posted by trig at 12:42 AM on June 9 [18 favorites]

Excellent post; thank you!
posted by cool breeze at 4:45 AM on June 9 [1 favorite]

How new are these technologies?

I was curious about this as well because, as a woman with many women friends with dismissive doctors, I was shocked when my husband got a diagnosis in two doctor's visits in under two months, with a GP who took one look at his bloodwork and said his "inflammation markers were sky-high", in I think 2016.

Someone smarter than me may come along and explain this with more accuracy, but it looks like we've had some tests for these markers since the 1920s, but we didn't know what they were telling us and not much real research went into it until the 00s and 10s, and honestly it still kind of reads like we find those dang markers high all over the place - like just maybe inflammation really is a factor in a lot of disease - but we know that if we see them it's bad, and then if we see them in the presence of other specific symptoms/bloodwork that means X. As an example, the CRP markers were added to the Rheumatoid Arthritis diagnostic criteria in 2010, which probably means they were being tracked for some years previous but possibly in a way that GPs wouldn't have been especially aware of.

But also some doctors get into the business because it gives them free reign to be abusive, so I am sorry to everyone who has had that kind of experience trying to figure out what's wrong with them.
posted by Lyn Never at 4:54 AM on June 9 [6 favorites]

Once a patient has a diagnosis of a mental health condition on their health record, especially a serious one like schizophrenia, nothing else they say is ever taken seriously by any doctor (or often anyone else). Doctors like those in this story are truly rare.
posted by hydropsyche at 5:08 AM on June 9 [28 favorites]

I feel like the real miracle here is that someone actually noticed symptoms and tested for autoimmune disease. It's often pretty subtle and goes undiagnosed for years in people who are very vocal about their symptoms.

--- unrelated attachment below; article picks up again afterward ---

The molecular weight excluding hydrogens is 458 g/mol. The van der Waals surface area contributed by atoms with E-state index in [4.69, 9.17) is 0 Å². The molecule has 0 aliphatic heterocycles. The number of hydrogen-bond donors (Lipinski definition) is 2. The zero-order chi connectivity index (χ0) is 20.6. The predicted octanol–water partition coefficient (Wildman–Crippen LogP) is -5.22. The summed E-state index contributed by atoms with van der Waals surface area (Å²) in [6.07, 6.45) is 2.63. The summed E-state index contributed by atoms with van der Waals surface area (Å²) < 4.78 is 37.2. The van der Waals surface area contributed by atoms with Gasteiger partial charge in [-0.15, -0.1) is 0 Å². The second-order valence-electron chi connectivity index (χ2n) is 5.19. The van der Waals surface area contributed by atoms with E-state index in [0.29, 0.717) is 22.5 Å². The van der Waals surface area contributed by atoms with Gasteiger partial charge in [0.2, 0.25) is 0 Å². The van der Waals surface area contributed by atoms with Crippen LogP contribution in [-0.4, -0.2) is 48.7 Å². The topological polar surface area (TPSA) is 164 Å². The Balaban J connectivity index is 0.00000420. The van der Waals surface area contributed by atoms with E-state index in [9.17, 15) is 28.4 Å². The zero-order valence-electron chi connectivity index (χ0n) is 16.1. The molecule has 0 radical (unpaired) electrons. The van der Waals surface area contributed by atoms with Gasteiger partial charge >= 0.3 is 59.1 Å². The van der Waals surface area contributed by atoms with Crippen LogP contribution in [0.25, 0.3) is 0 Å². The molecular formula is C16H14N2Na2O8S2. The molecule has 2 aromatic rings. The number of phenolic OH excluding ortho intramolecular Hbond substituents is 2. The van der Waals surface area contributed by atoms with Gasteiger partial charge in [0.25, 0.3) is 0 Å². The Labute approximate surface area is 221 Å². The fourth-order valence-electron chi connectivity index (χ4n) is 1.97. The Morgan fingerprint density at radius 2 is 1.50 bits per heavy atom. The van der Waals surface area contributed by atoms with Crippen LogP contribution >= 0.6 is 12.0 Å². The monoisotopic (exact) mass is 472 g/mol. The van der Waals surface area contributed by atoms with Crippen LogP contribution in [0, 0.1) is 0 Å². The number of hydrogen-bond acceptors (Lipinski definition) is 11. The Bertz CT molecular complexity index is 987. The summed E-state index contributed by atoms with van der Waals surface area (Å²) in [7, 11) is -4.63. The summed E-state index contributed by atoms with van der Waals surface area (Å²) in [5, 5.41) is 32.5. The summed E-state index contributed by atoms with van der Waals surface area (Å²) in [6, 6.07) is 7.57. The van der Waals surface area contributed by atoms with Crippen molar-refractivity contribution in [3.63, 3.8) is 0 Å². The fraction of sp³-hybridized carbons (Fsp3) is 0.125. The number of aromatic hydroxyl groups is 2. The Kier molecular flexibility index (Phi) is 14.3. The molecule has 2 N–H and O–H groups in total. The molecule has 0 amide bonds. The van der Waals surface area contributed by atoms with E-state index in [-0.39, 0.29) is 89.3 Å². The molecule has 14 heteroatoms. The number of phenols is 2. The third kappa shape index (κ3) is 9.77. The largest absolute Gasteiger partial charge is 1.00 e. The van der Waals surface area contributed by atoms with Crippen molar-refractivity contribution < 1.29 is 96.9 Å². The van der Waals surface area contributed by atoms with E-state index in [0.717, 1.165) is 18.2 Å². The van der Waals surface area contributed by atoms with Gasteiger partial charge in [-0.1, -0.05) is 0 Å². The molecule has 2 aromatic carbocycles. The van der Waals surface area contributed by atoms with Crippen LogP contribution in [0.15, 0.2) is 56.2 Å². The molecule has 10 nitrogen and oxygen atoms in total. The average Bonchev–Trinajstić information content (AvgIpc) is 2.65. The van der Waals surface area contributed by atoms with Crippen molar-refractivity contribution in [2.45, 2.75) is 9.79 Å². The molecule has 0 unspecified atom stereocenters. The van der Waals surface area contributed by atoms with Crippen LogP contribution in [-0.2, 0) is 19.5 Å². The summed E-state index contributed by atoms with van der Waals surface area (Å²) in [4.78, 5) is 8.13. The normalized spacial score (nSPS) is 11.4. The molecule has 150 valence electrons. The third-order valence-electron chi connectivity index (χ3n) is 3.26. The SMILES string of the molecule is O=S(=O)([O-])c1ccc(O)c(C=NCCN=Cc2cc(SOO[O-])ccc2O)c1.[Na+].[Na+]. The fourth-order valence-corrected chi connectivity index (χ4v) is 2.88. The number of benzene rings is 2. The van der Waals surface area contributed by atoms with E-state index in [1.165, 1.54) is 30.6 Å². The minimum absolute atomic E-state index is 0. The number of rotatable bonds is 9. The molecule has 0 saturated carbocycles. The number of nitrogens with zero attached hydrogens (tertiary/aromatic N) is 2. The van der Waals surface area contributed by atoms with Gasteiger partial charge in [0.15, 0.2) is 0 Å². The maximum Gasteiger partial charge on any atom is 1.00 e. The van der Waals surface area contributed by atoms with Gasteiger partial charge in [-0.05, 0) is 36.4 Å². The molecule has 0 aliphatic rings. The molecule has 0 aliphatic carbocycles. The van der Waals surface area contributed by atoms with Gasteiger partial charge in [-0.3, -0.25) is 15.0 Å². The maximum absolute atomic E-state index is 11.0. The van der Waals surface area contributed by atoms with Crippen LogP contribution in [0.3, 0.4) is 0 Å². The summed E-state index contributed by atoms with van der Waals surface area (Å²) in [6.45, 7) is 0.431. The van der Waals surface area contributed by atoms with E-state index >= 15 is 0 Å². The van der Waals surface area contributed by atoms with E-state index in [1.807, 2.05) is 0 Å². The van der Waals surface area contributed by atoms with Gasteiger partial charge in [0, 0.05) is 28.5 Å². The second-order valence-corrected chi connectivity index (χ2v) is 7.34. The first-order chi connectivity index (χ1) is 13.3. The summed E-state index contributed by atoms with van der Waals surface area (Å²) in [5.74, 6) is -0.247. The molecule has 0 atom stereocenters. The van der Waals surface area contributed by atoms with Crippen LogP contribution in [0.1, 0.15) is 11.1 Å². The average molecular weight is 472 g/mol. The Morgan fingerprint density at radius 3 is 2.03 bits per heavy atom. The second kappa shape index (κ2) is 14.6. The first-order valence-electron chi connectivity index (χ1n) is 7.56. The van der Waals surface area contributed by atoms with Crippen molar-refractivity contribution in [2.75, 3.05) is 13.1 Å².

I would bet that she was on a biologic, and relapsed when the insurance denied it. That's another too-common story with autoimmune disease.

I'm very heartened that her case has widened into a "this test is easy, let's test more people!".

Given that there is no actual biological underpinning of many mental diseases, it's almost certain that people get lumped into a category they don't actually belong in, and a real, treatable biological condition is missed.
posted by Dashy at 6:15 AM on June 9 [2 favorites]

Or we were just not thinking this way at all?

I think a lot of people have had the experience of being told by doctors that their fatigue must be due to depression, that their heart or sleep issues must be anxiety, and so on. That can be right part of the time, but the idea that psychosomatic effects can cut both ways, with the body affecting the mind, has 100% not been part of the thinking of any doctor I have ever met. Even though there's been plenty of research on the subject.

That, plus the tendency to go with the most obvious explanation ("it looks like schizophrenia") and not dig any further even when treatments that should work don't. To me the most surprising thing in this story is that somebody did say "wait, this warrants another look."

It's a Bayes theorem problem combined with signal detection theory. The number of cases that probably meet this criteria are vanishingly small in the population as a whole and the percentage of medical experts with the updated knowledge and the drive to make the connections are probably very small in the profession. Medicine as a field despite a lot of peoples beliefs about scientific progression and rationality is only just starting to climb out of being almost entirely dependent on lucky guess hypothesis generation. This is one of the things made the Covid-19 mrna vacines so incredible.
posted by srboisvert at 6:16 AM on June 9 [4 favorites]

I believe that doctor's who could truly advertise "doctor who listens and thinks" could get a lot of patients-- though that might not be the problem, such doctors might already be swamped.

I suspect without evidence that sleep deprivation during med school and internship is apt to cause both brain and emotional damage. Doctors might even resent that patients are at least not in med school.
posted by Nancy Lebovitz at 6:40 AM on June 9 [4 favorites]

Doctors are just people who went to medical school. All of the same personal failings apply to them that apply to every other profession, with the extra added bonus that they are trained to believe they are right all the time.